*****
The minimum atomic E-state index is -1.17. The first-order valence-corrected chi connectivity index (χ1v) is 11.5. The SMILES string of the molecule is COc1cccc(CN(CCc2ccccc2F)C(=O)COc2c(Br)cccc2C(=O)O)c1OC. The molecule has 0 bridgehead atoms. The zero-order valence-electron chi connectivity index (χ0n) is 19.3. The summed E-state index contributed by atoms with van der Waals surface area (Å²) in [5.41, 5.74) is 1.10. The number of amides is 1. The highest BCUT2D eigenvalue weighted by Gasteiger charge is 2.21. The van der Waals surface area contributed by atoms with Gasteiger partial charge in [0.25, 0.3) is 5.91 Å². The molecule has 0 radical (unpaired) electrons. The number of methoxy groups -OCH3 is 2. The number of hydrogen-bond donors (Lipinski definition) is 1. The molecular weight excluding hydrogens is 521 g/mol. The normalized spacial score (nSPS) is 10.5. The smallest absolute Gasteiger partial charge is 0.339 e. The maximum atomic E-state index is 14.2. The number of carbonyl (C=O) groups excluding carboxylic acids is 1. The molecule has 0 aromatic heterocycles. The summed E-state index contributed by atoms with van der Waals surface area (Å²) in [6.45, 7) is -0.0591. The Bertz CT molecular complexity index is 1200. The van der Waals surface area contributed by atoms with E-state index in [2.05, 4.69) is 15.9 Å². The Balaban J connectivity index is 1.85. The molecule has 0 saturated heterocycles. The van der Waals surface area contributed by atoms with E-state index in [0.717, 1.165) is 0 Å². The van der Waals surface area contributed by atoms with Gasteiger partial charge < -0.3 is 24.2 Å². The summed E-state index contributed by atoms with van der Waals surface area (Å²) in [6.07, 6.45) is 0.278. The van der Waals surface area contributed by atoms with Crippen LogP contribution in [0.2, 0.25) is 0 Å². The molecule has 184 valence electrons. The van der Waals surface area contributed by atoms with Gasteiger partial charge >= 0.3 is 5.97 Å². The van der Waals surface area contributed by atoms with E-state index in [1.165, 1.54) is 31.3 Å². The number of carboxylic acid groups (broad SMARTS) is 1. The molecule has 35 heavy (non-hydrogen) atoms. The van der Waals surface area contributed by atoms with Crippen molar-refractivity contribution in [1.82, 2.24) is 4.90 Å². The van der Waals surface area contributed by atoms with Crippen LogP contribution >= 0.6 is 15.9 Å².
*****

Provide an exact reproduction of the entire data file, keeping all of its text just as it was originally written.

The minimum atomic E-state index is -1.17. The first-order valence-corrected chi connectivity index (χ1v) is 11.5. The SMILES string of the molecule is COc1cccc(CN(CCc2ccccc2F)C(=O)COc2c(Br)cccc2C(=O)O)c1OC. The molecule has 0 bridgehead atoms. The zero-order valence-electron chi connectivity index (χ0n) is 19.3. The summed E-state index contributed by atoms with van der Waals surface area (Å²) in [5.41, 5.74) is 1.10. The number of amides is 1. The highest BCUT2D eigenvalue weighted by Gasteiger charge is 2.21. The van der Waals surface area contributed by atoms with Gasteiger partial charge in [0.25, 0.3) is 5.91 Å². The molecule has 0 radical (unpaired) electrons. The number of methoxy groups -OCH3 is 2. The number of hydrogen-bond donors (Lipinski definition) is 1. The molecular weight excluding hydrogens is 521 g/mol. The normalized spacial score (nSPS) is 10.5. The smallest absolute Gasteiger partial charge is 0.339 e. The maximum atomic E-state index is 14.2. The number of carbonyl (C=O) groups excluding carboxylic acids is 1. The molecule has 0 aromatic heterocycles. The summed E-state index contributed by atoms with van der Waals surface area (Å²) in [6.45, 7) is -0.0591. The Bertz CT molecular complexity index is 1200. The van der Waals surface area contributed by atoms with E-state index in [2.05, 4.69) is 15.9 Å². The Balaban J connectivity index is 1.85. The molecule has 0 saturated heterocycles. The van der Waals surface area contributed by atoms with E-state index in [0.717, 1.165) is 0 Å². The van der Waals surface area contributed by atoms with Gasteiger partial charge < -0.3 is 24.2 Å². The summed E-state index contributed by atoms with van der Waals surface area (Å²) in [6.07, 6.45) is 0.278. The van der Waals surface area contributed by atoms with Crippen LogP contribution in [0.2, 0.25) is 0 Å². The molecule has 184 valence electrons. The van der Waals surface area contributed by atoms with Gasteiger partial charge >= 0.3 is 5.97 Å². The van der Waals surface area contributed by atoms with E-state index in [1.165, 1.54) is 31.3 Å². The number of carboxylic acid groups (broad SMARTS) is 1. The molecule has 35 heavy (non-hydrogen) atoms. The van der Waals surface area contributed by atoms with Crippen molar-refractivity contribution in [1.82, 2.24) is 4.90 Å². The van der Waals surface area contributed by atoms with Crippen LogP contribution >= 0.6 is 15.9 Å².